HARRIS COUNTY, Texas (KTRK) -- The Harris County Attorney has promised to sue the state when two bills that would give it a greater say in only the county's election process are signed into law by the governor.
"We don't want our lawmakers going to Austin taking their personal vendettas with them," County Attorney Christian Menefee said.
Senate Bill 1750 will eliminate the Harris County Elections Administrators and transfer power instead to two elected county officials. About half of Texas counties have an elections administrator, but the law would only eliminate Harris County.
Senate Bill 1933 makes it easier for the Secretary of State's office to remove those officials and gives them more oversight on the county's election process.
"The Texas Constitution is clear. The legislator can't pass laws that target one specific city or one specific county," Menefee said.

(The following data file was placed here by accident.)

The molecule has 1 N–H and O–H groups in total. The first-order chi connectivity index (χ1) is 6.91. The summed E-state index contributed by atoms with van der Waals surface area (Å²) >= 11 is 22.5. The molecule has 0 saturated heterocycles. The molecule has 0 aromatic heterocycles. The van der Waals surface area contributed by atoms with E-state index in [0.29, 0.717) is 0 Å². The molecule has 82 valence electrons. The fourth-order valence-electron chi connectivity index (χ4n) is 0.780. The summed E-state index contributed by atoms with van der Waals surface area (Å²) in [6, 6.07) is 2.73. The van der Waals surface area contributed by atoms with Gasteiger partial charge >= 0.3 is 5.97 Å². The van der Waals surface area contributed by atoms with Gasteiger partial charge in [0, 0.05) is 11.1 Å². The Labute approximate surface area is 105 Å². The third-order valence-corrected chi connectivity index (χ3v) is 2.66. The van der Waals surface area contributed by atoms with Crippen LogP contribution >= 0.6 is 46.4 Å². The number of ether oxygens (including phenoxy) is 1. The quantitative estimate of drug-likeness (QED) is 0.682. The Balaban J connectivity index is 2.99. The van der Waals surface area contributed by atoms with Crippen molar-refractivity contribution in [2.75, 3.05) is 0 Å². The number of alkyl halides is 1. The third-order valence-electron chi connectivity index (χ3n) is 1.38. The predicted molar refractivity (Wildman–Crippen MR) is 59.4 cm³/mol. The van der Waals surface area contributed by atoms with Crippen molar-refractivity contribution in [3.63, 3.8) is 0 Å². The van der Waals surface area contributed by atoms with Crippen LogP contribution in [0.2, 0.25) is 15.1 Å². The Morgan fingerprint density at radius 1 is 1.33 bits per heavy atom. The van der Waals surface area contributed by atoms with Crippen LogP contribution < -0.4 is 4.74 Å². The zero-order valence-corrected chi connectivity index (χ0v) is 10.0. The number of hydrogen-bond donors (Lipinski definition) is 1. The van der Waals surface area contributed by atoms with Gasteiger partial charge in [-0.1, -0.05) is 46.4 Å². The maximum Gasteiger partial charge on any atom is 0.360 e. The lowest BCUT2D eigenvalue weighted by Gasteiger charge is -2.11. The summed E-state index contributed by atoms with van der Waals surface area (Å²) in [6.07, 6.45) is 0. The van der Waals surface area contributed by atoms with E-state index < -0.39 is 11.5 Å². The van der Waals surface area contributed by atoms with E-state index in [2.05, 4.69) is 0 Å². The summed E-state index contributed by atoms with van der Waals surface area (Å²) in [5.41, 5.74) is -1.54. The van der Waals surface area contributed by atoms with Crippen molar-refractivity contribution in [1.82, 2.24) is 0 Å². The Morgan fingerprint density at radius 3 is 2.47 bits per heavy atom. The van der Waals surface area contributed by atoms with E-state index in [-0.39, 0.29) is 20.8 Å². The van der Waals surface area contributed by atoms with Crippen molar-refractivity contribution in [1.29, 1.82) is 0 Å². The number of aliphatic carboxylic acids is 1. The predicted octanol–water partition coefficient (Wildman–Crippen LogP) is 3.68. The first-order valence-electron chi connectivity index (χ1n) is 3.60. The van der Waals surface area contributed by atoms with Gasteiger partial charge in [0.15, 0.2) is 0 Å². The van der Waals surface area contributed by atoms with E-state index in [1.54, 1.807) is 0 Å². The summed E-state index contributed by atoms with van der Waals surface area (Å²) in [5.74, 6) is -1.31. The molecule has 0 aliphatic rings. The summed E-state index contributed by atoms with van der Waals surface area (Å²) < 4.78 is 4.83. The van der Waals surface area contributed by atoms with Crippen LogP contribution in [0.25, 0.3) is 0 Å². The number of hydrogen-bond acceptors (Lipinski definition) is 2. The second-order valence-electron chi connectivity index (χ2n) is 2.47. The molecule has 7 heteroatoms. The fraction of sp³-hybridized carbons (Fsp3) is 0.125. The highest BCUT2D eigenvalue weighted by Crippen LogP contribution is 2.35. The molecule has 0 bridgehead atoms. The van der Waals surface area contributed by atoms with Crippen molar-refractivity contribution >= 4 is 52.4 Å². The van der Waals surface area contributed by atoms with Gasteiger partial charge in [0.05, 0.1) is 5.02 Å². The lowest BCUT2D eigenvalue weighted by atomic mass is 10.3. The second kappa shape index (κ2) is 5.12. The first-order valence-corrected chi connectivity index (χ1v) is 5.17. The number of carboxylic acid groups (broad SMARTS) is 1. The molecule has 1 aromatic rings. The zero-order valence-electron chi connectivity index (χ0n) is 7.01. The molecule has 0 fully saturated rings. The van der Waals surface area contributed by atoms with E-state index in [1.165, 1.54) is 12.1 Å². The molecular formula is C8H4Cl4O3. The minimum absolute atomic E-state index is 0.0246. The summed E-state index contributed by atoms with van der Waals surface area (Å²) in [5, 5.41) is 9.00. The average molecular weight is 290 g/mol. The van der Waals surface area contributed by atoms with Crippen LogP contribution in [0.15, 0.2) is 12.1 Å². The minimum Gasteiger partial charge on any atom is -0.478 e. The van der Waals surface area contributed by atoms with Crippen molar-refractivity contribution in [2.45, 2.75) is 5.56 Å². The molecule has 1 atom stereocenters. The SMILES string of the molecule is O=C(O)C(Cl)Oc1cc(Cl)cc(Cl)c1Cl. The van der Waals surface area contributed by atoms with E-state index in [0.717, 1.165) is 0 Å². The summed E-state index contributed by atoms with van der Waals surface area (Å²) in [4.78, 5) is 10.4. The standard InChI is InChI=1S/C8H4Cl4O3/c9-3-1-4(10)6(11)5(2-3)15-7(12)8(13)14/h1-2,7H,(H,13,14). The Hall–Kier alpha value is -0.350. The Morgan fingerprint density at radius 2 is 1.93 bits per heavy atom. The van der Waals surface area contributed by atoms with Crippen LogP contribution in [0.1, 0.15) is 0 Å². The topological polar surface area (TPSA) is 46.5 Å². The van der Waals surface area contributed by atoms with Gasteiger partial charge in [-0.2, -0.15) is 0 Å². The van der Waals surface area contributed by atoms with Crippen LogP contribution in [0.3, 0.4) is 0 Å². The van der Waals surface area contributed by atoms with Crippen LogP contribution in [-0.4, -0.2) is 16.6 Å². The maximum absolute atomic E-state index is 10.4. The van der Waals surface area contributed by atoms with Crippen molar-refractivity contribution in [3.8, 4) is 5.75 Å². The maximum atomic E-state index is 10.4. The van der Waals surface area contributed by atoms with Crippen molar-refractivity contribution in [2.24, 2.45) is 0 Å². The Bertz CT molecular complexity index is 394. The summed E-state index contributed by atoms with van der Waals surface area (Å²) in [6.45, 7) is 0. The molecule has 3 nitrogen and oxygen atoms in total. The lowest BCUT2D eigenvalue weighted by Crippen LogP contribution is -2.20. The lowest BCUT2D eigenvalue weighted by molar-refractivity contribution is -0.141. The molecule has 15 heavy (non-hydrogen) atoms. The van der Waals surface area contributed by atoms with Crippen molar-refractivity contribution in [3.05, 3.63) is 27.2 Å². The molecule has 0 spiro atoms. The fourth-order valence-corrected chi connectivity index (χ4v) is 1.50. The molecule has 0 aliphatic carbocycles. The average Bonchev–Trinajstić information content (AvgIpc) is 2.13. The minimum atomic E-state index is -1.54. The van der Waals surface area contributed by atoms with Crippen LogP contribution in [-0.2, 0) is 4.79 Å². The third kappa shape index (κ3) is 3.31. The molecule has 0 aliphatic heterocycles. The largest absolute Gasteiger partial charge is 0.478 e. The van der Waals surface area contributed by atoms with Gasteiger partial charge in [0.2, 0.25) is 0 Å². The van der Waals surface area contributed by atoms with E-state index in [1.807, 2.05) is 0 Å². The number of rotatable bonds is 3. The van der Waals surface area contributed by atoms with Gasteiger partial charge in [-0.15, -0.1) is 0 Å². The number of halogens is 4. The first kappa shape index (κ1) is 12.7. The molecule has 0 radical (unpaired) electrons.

Dr. Mark Jones, a political science professor at Rice University, says the statement is "disingenuous."
"Yes. Under the Texas constitution, you can't single out a specific county by name. But you can single it out by other specific attributes such as population," he explained.
The legislation singled out the county with population. Something Jones believes Democrats set themselves up for when they created the elections administrator post in what he says was a "hyper-partisan" fashion
"By pushing so hard and not getting some local Republican buy-in, democrats were setting themselves up for a partisan reaction out of Austin," he said.
Despite the polarized political climate, Jones told ABC13 the average voter, will see little difference with or without the legislation.
"Elections will be run the same way they've always been run," he said.
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